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Looking out to Cinderella, Little Sister and Hayden

 

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From Skookum I scrambled down the chossy south ridge before dropping into the basin below the north side of Hayden Peak. Some nice looking rock around here but instead I booted up the steep and snowy north face to the summit. Loose rock and sketchy shrunds led directly down the SE face (would have been better to descend at least halfway down the E Ridge).

 

 

Northeast arete of Hayden looked nice, north face to right

 

gccircuit_6_of_12_.jpg

 

 

The Northwest Face of Little Sister is an impressive looming wall about 800’ tall sitting at the head of a narrow valley ringed by steep walls. Up close it appeared to consist of much better rock than I had expected. Two curving ribs define the left-hand side of the face. I followed the left-most rib and once again found generally great 4th class climbing on highly featured slabs. The rib topped out near a col where one could easily drop down onto the Green Creek Glacier. I continued up the best 3rd class climbing you’ll ever find to the summit. In retrospect the right-hand rib was steeper, more direct and looked to be great climbing.

 

 

littlesister_export_1_of_1_.jpg

 

 

A quick and loose descent down the south face led to a col and the Green Creek Glacier. From here Cinderella would be a short scramble but I was intent on climbing the mysterious and supposedly “classic” East Ridge. This is one of the biggest features in the range, over half-a-mile long and gaining almost 2000’ of elevation. After a long glissade I found the climbing to be not entirely classic with lots of blocky scrambling separated by a few steep, exposed and looser-than-I-liked 5th class faces. Enjoyable at times but I wouldn’t repeat it. Ten-and-a-half hours after leaving camp I stumbled back to it feeling pretty worked.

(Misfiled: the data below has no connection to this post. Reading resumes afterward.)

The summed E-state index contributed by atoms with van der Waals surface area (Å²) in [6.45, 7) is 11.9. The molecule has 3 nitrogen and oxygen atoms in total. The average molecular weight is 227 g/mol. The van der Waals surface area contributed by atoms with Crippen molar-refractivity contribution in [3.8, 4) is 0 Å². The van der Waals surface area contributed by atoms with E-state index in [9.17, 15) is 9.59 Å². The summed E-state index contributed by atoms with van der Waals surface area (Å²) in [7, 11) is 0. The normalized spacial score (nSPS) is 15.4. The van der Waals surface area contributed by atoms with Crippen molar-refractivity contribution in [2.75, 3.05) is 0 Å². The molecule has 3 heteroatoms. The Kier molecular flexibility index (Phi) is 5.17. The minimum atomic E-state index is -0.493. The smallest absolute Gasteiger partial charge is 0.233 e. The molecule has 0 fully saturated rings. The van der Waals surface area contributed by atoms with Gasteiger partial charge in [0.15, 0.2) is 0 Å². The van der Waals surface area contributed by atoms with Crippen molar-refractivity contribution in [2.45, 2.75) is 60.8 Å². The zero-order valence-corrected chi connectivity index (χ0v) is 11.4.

Looking back across the Green Creek Glacier from Cinderella

 

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East Face of Skookum and Jaw's Tooth with S Twin in Background

 

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GPS track using Gaia App before battery died

 

green_creek_circuit.JPG

 

 

From mid/late-June until late-July the rock climbing should be snow free while the extensive talus between peaks is still covered. Numerous variations could be made and the climbing is easy enough that bivi gear could be carried over. Next time I’ll probably skip Hayden Peak and the East Ridge of Cinderella and stick to the really classic climbing.

 

The Twin Sisters Range was formed by a slab of mantle rock pushing up through the crust of the earth. The rock is Dunite and consists primarily of the mineral Olivine. Olivine is a beautiful crystal green and it is only the outer surface of the rock that weathers to the gritty reddish-tan color so predominate in the range. If you could just sandblast off a couple millimeters of rock you’d be left with an entire mountain range that looked like it was made of Kryptonite.

 

 

Split boulder of Olivine